A CHARITY set up by Glasgow City Council to combat hardship has been criticised after it was revealed that all of its income was down to just one Labour donor.
Of the £253,000 ploughed into the Lord Provost Goodwill Fund in two years, £250,000 came from Scottish refrigeration tycoon Sir Willie Haughey. The remaining sum was bank interest.
Opposition councillors yesterday criticised the organisation's failure to create a broad base of donors and for its reliance of one benefactor.
The fund was set up in 2010 when former Labour councillor Bob Winter was Lord Provost.
Over the next two years the charity, which aims to relieve poverty, advance citizenship and tackle ill-health, gave out just £13,108. Grants included help for a woman who was near the end of her life and support for a Malawi-related project.
The council's social work services and education departments were given the task of identifying beneficiaries of the fund.
Initial trustees included Winter, two council officials and Haughey.
Haughey and Winter have since stepped down, with current Lord Provost Sadie Docherty and the businessman's wife, Susan, now listed as trustees.
In the first financial year, 2010-11, Haughey donated £250,000 to the organisation. Other than £1370 in bank interest, his cash was the only donation in that period.
At the time, Haughey said: "I am delighted to be involved in this new charitable fund. While I am happy to donate some of my own money, I will be contacting some of Glasgow's other well-known business people and urging them to donate as well.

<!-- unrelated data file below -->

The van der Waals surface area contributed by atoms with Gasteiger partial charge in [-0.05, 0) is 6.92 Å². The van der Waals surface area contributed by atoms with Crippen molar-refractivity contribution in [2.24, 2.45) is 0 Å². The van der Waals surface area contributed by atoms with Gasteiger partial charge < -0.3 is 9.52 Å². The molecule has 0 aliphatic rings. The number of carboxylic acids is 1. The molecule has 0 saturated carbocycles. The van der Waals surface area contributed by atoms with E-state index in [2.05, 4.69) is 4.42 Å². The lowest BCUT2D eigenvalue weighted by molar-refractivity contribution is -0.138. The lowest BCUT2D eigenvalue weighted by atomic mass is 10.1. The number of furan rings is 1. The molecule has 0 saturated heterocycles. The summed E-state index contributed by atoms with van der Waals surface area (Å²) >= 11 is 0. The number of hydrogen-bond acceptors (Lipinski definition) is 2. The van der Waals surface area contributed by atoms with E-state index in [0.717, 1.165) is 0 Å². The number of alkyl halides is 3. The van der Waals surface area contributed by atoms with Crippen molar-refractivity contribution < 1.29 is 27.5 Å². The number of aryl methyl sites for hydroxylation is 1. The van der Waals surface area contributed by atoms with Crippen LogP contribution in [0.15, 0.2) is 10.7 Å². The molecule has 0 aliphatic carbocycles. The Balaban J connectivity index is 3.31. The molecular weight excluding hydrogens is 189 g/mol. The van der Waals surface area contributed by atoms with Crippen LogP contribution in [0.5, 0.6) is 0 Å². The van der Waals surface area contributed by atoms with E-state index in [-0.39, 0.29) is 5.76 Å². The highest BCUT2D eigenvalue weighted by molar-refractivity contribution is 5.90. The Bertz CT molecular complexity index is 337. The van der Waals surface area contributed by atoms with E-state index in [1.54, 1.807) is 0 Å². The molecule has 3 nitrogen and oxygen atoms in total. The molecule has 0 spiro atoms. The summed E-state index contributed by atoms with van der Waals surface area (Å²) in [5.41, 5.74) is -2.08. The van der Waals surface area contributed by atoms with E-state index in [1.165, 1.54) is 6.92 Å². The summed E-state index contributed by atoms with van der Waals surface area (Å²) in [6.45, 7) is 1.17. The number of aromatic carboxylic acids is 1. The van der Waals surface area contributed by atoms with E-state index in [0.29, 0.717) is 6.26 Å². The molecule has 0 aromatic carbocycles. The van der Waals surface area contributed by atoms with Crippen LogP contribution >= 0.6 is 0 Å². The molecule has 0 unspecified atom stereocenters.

In 2011-12, not a single penny was donated to the charity, with £2222 accruing as bank interest.
Haughey remained the charity's sole donor and directly responsible for over 98% of its total income.
Accounts for the third financial year are being prepared.
In 2012, a review of the fund was undertaken to ensure it was "maximising opportunities for promoting and distributing awards of the funds to appropriate individuals and groups".
Haughey, who was born in the Gorbals, runs City Refrigeration Holdings. The firm, which employs around 12,000 staff, reported a 23% rise in profits in 2012 and posted a turnover of around £397 million.
The businessman was knighted in the 2012 Birthday Honours and, earlier this month, it was announced that he was going to be a peer in the House of Lords. He has been one of Scottish Labour's key business supporters and donors.
Graeme Hendry, SNP group leader on the city council, said: "It is good of Sir Willie Haughey to make such large donations to the fund. While I am sure the fund has helped many Glaswegians it is disappointing to hear it is so reliant on one donor."
David Meikle, a Tory councillor in Glasgow, said: "It is a very interesting revelation that only one donation has been received by this fund, especially as it is from such a high-profile Labour backer.
"It is disappointing that a broader base of donors has not been found for such an apparent charity."
A council spokesman said: "The fund is still very young, with healthy balances, so there has not yet been any pressing need to top it up. The trustees would, however, obviously be very happy to talk to anyone who wishes to support the fund."